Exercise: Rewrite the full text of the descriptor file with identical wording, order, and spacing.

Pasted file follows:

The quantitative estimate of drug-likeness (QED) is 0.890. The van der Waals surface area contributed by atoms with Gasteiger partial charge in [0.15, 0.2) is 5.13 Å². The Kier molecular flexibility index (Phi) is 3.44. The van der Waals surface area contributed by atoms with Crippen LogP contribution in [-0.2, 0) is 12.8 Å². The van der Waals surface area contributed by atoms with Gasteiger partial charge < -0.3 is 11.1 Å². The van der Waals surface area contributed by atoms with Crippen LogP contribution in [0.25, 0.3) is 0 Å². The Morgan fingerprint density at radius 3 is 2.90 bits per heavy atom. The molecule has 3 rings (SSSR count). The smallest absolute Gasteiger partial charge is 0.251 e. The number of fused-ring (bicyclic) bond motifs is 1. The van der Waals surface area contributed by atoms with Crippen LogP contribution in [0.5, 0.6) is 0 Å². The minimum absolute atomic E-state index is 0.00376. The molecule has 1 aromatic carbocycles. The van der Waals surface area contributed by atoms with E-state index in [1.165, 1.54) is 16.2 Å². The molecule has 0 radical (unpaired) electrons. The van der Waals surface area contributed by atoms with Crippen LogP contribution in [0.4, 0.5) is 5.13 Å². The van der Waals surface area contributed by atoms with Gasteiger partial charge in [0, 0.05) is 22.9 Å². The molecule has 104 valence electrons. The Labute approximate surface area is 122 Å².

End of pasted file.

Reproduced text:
The quantitative estimate of drug-likeness (QED) is 0.890. The van der Waals surface area contributed by atoms with Gasteiger partial charge in [0.15, 0.2) is 5.13 Å². The Kier molecular flexibility index (Phi) is 3.44. The van der Waals surface area contributed by atoms with Crippen LogP contribution in [-0.2, 0) is 12.8 Å². The van der Waals surface area contributed by atoms with Gasteiger partial charge < -0.3 is 11.1 Å². The van der Waals surface area contributed by atoms with Crippen LogP contribution in [0.25, 0.3) is 0 Å². The Morgan fingerprint density at radius 3 is 2.90 bits per heavy atom. The molecule has 3 rings (SSSR count). The smallest absolute Gasteiger partial charge is 0.251 e. The number of fused-ring (bicyclic) bond motifs is 1. The van der Waals surface area contributed by atoms with Crippen LogP contribution in [0.5, 0.6) is 0 Å². The minimum absolute atomic E-state index is 0.00376. The molecule has 1 aromatic carbocycles. The van der Waals surface area contributed by atoms with E-state index in [1.165, 1.54) is 16.2 Å². The molecule has 0 radical (unpaired) electrons. The van der Waals surface area contributed by atoms with Crippen LogP contribution in [0.4, 0.5) is 5.13 Å². The van der Waals surface area contributed by atoms with Gasteiger partial charge in [0, 0.05) is 22.9 Å². The molecule has 104 valence electrons. The Labute approximate surface area is 122 Å².